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Re: screenblanker vs login

On Thursday 15 February 2018 08:42:24 Stefan Monnier wrote:

> > Do they not understand that the market for their hardware would
> > expand considerably if they'd supply the info and encourage our FSF
> > aligned people to write the drivers,?
> >
> > Look at the nouveau situtation.
> AFAIK Nvidia doesn't understand much more than ARM does: they get as
> much in the way, but it's not like they're supportive of the
> nouveau effort.
> But I agree: ARM is being stupid.

But we aren't in the legal chairs at arm. Sadly...
> >> Other relevant information is that Mali is really just the GPU,
> >> i.e. a processor that can perform efficient computations like those
> >> used for 3D rendering.  This is separate from the display engine
> >> itself (the thing that takes a framebuffer and pushes the pixels to
> >> a screen), or from the video encode/decode hardware.
> >
> > And the framebuffer is both slow, and in the case of the pi, limited
> > color depth, 5,6,5 I think as opposed to the full 8,8,8. The pi3b
> > manages about 7 frames a second for a refresh rate running jessie
> > and lxde.
> The framebuffer is not an alternative to a GPU: the GPU is the
> co-processor used to speed up generating images into the framebuffer,
> so if you want to see something on your screen, you'll need
> a framebuffer anyway.
> Think of a GPU (such as Mali) as a specialized floating-point
> co-processor.  In the x86 world, the term GPU is used to refer to
> a graphics card that incorporates various elements, such as the
> display engine, the GPU per se, and the video en/decode engine.  This
> is because you can't easily get them separately. In the ARM world this
> is not so: the Mali line of GPUs is just the GPU itself and is
> combined by SoC vendors with various vendor-provided display engines
> and VPUs (video processing units: the thingies that can perform
> encoding/decoding of video and audio in specialized hardware).  Note
> that VPUs also are separate from the display engine: you may very well
> use a VPU on a headless machine, e.g. to re-encode a video stream
> coming from a camera before streaming it to a disk, or to re-encode a
> video stream coming from a disk and streamed to some remote client for
> display.
> > That does NOT give us a backplot thats in time with what the
> > machine is doing. And that can be dangerous to both the machine and
> > the operator if he gets in its way. But I do get the impression the
> > framebuffer of a rock64 is some faster.
> framebuffers are not faster or slower in this sense: all that they do
> is to tell you: "here is a chunk of memory which I will send to your
> HDMI/DVI/... connector at the usual 60Hz frequency".
> Then someone else is in charge of actually drawing something useful
> into it (and changing this something whenever needed).  So, if you
> don't have a GPU to do the writing, you use the CPU, and a faster CPU
> will result in faster drawing.
> > Color depth I haven't checked other than to note that synaptic, with
> > its plethora of shades of white,  is considerable more usable on
> > a rock64 running stretch + xfce, than it  is on the pi running lxde.
> The color depth is specified by the framebuffer (aka display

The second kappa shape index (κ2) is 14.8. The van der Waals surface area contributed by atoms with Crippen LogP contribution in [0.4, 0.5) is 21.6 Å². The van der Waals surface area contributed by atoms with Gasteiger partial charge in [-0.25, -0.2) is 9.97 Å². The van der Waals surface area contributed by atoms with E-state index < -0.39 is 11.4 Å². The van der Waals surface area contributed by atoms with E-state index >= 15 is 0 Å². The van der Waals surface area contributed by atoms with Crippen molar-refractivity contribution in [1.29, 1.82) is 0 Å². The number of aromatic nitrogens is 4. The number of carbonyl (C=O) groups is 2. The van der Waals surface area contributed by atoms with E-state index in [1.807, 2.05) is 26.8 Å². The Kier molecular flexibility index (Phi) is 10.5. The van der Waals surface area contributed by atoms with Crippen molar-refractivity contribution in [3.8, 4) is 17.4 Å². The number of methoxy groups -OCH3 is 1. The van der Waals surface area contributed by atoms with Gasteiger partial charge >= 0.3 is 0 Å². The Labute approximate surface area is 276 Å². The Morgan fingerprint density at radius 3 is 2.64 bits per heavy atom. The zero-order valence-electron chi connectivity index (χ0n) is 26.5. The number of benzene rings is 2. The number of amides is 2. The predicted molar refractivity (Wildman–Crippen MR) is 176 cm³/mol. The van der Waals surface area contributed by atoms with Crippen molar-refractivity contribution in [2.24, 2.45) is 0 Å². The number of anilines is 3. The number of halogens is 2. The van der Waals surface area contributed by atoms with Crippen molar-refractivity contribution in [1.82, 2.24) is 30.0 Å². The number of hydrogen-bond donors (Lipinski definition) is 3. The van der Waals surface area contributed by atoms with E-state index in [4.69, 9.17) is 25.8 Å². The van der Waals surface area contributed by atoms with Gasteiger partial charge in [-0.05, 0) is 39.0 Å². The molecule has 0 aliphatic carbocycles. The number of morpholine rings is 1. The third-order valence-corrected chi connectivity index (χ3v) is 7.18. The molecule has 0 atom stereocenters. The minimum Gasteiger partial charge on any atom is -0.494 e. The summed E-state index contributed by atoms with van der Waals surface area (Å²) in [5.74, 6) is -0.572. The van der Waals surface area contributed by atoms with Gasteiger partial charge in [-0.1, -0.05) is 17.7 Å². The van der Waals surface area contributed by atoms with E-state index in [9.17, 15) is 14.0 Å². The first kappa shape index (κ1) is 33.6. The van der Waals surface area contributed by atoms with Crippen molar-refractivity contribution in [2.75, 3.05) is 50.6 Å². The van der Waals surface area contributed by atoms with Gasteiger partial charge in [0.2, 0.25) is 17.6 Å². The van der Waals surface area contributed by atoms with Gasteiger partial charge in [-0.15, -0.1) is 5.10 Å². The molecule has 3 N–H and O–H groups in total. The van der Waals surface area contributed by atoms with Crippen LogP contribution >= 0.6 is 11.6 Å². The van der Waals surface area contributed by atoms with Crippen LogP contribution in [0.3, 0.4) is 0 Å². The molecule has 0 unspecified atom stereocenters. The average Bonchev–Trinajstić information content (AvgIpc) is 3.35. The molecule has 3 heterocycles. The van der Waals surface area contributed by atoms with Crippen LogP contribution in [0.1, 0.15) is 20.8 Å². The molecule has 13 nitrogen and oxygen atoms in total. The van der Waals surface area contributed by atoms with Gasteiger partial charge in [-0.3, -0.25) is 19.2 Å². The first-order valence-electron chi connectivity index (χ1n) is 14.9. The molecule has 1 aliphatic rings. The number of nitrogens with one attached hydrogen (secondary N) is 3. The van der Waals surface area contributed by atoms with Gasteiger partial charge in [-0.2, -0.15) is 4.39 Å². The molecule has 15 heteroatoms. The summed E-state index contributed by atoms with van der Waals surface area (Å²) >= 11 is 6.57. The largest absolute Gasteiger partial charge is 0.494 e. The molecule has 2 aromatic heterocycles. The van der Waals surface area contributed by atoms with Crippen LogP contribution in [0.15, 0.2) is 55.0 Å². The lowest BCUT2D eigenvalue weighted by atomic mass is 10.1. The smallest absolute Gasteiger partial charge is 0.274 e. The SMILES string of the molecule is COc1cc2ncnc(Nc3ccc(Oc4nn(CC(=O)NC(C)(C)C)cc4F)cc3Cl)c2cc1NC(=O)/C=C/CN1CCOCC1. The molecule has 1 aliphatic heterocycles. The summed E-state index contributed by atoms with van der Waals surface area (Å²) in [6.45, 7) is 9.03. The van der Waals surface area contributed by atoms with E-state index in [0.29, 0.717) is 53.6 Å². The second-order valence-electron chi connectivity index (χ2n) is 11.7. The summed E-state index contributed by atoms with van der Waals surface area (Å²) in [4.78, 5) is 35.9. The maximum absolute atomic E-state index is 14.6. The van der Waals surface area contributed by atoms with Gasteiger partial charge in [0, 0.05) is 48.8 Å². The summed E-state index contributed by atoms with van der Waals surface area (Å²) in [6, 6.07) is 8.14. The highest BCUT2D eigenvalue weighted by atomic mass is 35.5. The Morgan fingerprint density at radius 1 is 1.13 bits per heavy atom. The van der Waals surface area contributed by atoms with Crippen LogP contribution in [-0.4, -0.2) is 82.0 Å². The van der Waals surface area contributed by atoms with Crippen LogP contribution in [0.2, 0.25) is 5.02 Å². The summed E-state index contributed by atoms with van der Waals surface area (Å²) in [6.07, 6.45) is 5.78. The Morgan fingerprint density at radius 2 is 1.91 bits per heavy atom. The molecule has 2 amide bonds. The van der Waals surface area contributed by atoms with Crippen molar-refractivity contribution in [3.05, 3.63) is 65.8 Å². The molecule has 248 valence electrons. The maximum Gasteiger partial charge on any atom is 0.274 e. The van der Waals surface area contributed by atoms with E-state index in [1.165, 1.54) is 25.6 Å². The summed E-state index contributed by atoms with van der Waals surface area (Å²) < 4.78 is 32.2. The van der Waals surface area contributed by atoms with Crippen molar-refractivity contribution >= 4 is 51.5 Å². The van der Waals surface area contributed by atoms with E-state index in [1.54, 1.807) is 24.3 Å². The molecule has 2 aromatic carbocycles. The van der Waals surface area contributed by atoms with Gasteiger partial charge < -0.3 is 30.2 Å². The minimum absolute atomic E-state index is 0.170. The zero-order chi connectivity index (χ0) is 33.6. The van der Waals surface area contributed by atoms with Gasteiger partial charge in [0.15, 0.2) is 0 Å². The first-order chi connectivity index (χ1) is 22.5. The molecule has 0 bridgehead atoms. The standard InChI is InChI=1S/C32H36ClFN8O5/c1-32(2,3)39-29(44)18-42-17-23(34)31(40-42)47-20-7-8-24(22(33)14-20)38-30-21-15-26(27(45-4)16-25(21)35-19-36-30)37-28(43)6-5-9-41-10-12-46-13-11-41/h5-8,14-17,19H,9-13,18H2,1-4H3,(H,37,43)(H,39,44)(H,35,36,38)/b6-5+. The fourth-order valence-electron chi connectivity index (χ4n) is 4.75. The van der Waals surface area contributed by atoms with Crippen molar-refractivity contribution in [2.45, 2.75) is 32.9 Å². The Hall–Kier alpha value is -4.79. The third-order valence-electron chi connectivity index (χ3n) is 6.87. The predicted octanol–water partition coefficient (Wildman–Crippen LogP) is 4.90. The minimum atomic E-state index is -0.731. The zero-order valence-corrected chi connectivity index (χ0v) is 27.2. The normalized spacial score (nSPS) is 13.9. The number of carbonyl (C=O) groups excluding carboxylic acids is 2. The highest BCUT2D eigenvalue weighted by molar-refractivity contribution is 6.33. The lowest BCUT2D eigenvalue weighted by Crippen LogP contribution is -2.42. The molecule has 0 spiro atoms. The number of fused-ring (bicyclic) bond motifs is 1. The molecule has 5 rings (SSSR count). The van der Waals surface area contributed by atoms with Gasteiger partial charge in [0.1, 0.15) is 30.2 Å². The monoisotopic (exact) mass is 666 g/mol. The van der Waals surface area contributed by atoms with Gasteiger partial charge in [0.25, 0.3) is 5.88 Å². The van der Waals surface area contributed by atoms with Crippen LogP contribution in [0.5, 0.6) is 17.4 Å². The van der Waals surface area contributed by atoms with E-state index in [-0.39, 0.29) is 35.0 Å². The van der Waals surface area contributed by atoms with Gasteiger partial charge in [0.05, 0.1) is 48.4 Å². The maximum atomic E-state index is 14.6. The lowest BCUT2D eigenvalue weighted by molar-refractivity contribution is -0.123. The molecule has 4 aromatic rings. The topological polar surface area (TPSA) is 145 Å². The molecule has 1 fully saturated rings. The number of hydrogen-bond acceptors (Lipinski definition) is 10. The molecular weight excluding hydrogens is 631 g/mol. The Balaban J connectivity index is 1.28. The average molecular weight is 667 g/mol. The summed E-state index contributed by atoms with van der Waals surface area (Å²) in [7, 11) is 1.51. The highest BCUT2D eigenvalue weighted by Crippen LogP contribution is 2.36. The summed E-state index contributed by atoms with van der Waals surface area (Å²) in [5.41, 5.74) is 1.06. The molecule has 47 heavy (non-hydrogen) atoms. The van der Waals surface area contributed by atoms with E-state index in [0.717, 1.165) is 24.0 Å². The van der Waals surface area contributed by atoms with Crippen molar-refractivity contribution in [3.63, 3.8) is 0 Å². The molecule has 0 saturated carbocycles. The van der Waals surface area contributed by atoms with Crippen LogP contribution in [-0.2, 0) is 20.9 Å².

> engine), yes.  If the driver is complete you can usually control the
> color depth, the screen size (horiz x vert number of pixels), and the
> refresh rate via things like xrandr.
xrandr, on the pi, has zero references to color depth, and neither does 
its manpage.  Both pi and rock64 reports are essentially identical. But 
IIRC discovering that its reporting the screen my terminal is logged in 
on, as the rock says its 1920x1080. And the monitor connected has a max 
of 1366x768, and that monitor has become famous around my shop for doing 
a shutdown if its not getting 1366x768. P.O.S. from AOC, what can I say 
other than it was cheap at Wallies.  With zero mention of its fixed 
resolution on the box or accompanying paper. Grrrr.

> >> So for example on Allwinner (sunxi) hardware there's recent
> >> progress on getting support for the display engine (some of it
> >> already in mainline Linux) and the video decoder (work still in
> >> progress).
> >
> > Having built the v4.14.15-rt13 kernel on the rock64, that has not or
> > is not shown in the "make menuconfig" options when the arch is set
> > for rockchip. At least not that I have tripped over.
> IIRC the sunxi display engine driver (sun41-drm) now (i.e. in 4.15)
> supports the A10/A20/A13 and A31(s?) CPUs.  I don't know how far along
> they are w.r.t support for more recent chips.
> > However, I just checked the modules.builtin file in the built kernel
> > tree and found this entry: kernel/drivers/gpu/drm/arm/mali-dp.ko but
> > I've not a clue what it can do, primarily because there is not a
> > ready recipe as to how to go about changing the kernel in a u-boot
> > install.  If anyone has that recipe, please share.
> IIUC this is the kernel side of the Mali support: thanks to the GPL
> this part of the Mali support legally has to be Free Software so it is
> distributed that way (tho AFAIK it hasn't been integrated into the
> mainline kernel because it doesn't try to integrate into the standard
> GPU infrastructure).  But to make use of the Mali GPUs you need to
> couple that with a user-space driver which is only available as a blob
> (and even distributing that blob legally is sometimes problematic).
Spit. I do see a driver listed on vger?, but haven't downloaded it yet.

Should I?
Thanks  Stefan

Cheers, Gene Heskett
"There are four boxes to be used in defense of liberty:
 soap, ballot, jury, and ammo. Please use in that order."
-Ed Howdershelt (Author)
Genes Web page <http://geneslinuxbox.net:6309/gene>

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